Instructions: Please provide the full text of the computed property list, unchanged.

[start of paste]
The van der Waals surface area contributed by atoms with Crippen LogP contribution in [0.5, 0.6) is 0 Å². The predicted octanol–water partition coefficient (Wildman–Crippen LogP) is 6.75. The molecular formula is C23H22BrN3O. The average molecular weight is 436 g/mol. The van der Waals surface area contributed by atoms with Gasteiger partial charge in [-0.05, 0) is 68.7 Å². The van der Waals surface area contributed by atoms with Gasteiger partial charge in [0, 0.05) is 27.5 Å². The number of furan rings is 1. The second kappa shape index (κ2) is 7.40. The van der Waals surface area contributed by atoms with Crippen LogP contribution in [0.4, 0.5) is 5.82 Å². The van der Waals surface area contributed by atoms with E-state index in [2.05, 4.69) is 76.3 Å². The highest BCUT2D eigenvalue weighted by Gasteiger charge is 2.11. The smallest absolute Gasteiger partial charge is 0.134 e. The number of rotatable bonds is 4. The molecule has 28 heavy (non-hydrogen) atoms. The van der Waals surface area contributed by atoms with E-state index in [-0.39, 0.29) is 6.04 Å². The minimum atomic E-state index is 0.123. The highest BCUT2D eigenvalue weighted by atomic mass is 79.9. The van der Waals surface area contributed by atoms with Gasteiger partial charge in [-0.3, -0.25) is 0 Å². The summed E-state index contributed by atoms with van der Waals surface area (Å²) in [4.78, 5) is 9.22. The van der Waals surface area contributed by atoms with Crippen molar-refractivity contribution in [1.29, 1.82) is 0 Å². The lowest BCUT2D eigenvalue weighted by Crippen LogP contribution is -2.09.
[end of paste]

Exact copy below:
The van der Waals surface area contributed by atoms with Crippen LogP contribution in [0.5, 0.6) is 0 Å². The predicted octanol–water partition coefficient (Wildman–Crippen LogP) is 6.75. The molecular formula is C23H22BrN3O. The average molecular weight is 436 g/mol. The van der Waals surface area contributed by atoms with Gasteiger partial charge in [-0.05, 0) is 68.7 Å². The van der Waals surface area contributed by atoms with Gasteiger partial charge in [0, 0.05) is 27.5 Å². The number of furan rings is 1. The second kappa shape index (κ2) is 7.40. The van der Waals surface area contributed by atoms with Crippen LogP contribution in [0.4, 0.5) is 5.82 Å². The van der Waals surface area contributed by atoms with E-state index in [2.05, 4.69) is 76.3 Å². The highest BCUT2D eigenvalue weighted by Gasteiger charge is 2.11. The smallest absolute Gasteiger partial charge is 0.134 e. The number of rotatable bonds is 4. The molecule has 28 heavy (non-hydrogen) atoms. The van der Waals surface area contributed by atoms with E-state index in [-0.39, 0.29) is 6.04 Å². The minimum atomic E-state index is 0.123. The highest BCUT2D eigenvalue weighted by atomic mass is 79.9. The van der Waals surface area contributed by atoms with Gasteiger partial charge in [-0.3, -0.25) is 0 Å². The summed E-state index contributed by atoms with van der Waals surface area (Å²) in [4.78, 5) is 9.22. The van der Waals surface area contributed by atoms with Crippen molar-refractivity contribution in [1.29, 1.82) is 0 Å². The lowest BCUT2D eigenvalue weighted by Crippen LogP contribution is -2.09.